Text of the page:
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Double binding post-High and Low filter question???


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Speakers with two sets of binding posts: they usually come with removable, external jumpers shorting the high/low post pairs. Internally, there's typically a high pass filter between the tweeters and the high posts, and a low pass filter between the woofer and the woofer posts. The only connection between the two sections comes from the external jumpers. So you can remove the external jumpers and bi-amp in a way that's perfectly safe for the drivers. Would this be true for Klipsch reference line?

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This is a knowledge question. Are there filters for high and low and without the binding straps, the high and low terminals are completely independent?


The typical crossover unit from a loudspeaker: The frequency is divided up by inductors and capacitors and then sent on to the woofer, tweeter and mid-range driver.


This speaker has only only one set of binding post.

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As djk said, the double binding posts are for bi-wiring, not bi-amping. To bi-amp, you'd need to either run identical amps to the top and bottom terminals or bypass the internal xover and have an external one to adjust the gain to each driver.

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I believe what djk is stating is that when you remove the straps, most people will bi-wire to a single amp.

You can remove the staps since each of the high and low filters are separated - the high filter is on the top posts, the low filter is on the bottom posts. It is safe to bi-amplifiy once the straps are removed. The problem with doing this is that there usually is not much to gain (if any) in the quality of the sound by doing a bi-amp using the internal speaker crossovers. It just adds complexity.

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Thanks for the responses, I am not interest in bi-wiring/bi-amping and I am familar with the concept of using an active XO. My question was concerning the xo design. It seems like the concensus is that there are filters for the Hi and Low terminals. After reading on xo's, there was not much discussion the filters. There are various xo designs and I did not Know which type the reference speakers had. This is audio school 101 for me.[:D]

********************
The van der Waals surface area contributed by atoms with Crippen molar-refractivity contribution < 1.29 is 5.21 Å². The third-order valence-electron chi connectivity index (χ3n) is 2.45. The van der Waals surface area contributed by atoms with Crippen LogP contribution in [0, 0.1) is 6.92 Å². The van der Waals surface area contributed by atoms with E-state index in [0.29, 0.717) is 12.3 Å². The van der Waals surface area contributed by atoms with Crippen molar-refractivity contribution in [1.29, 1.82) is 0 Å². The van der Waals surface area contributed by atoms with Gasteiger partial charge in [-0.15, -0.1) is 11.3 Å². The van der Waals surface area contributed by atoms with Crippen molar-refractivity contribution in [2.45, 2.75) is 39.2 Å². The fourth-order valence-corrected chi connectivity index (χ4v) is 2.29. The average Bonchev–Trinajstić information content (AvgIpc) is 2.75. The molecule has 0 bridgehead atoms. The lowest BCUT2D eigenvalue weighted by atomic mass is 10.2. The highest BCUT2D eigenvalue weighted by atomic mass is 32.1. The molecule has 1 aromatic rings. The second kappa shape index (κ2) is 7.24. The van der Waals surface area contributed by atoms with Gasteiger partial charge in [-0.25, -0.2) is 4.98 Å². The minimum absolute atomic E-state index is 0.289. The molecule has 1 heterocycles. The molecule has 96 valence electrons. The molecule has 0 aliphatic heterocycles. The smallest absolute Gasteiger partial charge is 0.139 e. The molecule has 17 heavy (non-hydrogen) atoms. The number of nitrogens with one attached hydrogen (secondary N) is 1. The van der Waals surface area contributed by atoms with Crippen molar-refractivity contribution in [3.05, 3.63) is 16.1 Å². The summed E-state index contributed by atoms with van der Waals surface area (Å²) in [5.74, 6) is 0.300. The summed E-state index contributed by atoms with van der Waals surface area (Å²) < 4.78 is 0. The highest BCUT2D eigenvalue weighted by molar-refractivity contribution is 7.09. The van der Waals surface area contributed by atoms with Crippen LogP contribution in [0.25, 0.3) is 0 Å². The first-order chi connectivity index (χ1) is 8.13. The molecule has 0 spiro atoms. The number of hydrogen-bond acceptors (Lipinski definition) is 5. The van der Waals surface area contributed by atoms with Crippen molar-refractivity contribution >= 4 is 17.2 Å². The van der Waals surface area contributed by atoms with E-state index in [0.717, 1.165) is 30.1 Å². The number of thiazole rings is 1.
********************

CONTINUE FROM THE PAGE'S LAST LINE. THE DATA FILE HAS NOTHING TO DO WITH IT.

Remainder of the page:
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If a manufacturer is going to put two or three binding posts on a speaker for home, if there are binding straps across those posts and they can be removed for bi-wire or bi-amp, it would be a reasonable assumption that each of the high, low, (medium) portions of the network are separated.

With some speakers such as old Frazier speakers, they used to do more of a series network where you could not separate the two portions of the network.

Reference this web page http://en.wikipedia.org/wiki/File:Series_parallel_xover.GIF

Frazier used to put the inductor across the high/mid frequency and capacitors across the low frequency making a series configuration which could not be bi-amped or bi-wired.

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Perhaps I can answer some questions.

1) Generally, there is a high pass filter for the treble and a low pass filter for the bass. The steepness of the filter depends on the "order" which is generally the number of inductors (L) and © in the design. Very generally each is worth 6 dB of roll off per octave (doubling of freq is an octave just like eight whole notes higher in music is doubling in frequency)

2) It should be stated that the speaker drivers have their own roll off in acoustic output. You often see some theoretic graphs showing the outputs of crossovers but thesre don’t show the actual acoustic outputs of the individual drivers.

3) The voice coil inductance in the woofer serves as its inherent low pass electrical filter. But we still want to turn it off at high freqs, often before the voice coil inductance will do this. We often want to turn off the woofer way before it has any high freq acoustic output because we want the woofer and the treble sounding (overlapping) at the same freqs.

4) We definitely want to keep low freqs out to the treble driver. If low freq electrical power gets to it,the treble driver will be blown out.